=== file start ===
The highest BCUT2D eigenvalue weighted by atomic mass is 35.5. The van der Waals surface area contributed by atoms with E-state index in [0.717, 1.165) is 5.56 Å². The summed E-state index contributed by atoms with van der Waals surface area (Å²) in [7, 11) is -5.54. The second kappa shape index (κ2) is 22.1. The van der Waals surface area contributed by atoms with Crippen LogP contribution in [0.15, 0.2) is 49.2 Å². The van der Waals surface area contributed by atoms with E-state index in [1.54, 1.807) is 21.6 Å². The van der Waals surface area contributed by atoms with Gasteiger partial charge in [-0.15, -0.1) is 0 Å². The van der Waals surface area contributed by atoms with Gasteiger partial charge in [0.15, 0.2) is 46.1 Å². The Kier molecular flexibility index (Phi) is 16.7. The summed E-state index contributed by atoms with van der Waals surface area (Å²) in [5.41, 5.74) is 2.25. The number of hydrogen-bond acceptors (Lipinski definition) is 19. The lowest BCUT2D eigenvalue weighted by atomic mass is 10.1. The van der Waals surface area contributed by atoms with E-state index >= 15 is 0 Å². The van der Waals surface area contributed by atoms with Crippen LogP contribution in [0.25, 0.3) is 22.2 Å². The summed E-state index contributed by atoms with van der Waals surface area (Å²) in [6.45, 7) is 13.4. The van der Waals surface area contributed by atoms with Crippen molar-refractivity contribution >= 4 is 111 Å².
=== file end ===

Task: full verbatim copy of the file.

The highest BCUT2D eigenvalue weighted by atomic mass is 35.5. The van der Waals surface area contributed by atoms with E-state index in [0.717, 1.165) is 5.56 Å². The summed E-state index contributed by atoms with van der Waals surface area (Å²) in [7, 11) is -5.54. The second kappa shape index (κ2) is 22.1. The van der Waals surface area contributed by atoms with Crippen LogP contribution in [0.15, 0.2) is 49.2 Å². The van der Waals surface area contributed by atoms with E-state index in [1.54, 1.807) is 21.6 Å². The van der Waals surface area contributed by atoms with Gasteiger partial charge in [-0.15, -0.1) is 0 Å². The van der Waals surface area contributed by atoms with Gasteiger partial charge in [0.15, 0.2) is 46.1 Å². The Kier molecular flexibility index (Phi) is 16.7. The summed E-state index contributed by atoms with van der Waals surface area (Å²) in [5.41, 5.74) is 2.25. The number of hydrogen-bond acceptors (Lipinski definition) is 19. The lowest BCUT2D eigenvalue weighted by atomic mass is 10.1. The van der Waals surface area contributed by atoms with E-state index >= 15 is 0 Å². The van der Waals surface area contributed by atoms with Crippen LogP contribution in [0.25, 0.3) is 22.2 Å². The summed E-state index contributed by atoms with van der Waals surface area (Å²) in [6.45, 7) is 13.4. The van der Waals surface area contributed by atoms with Crippen molar-refractivity contribution >= 4 is 111 Å².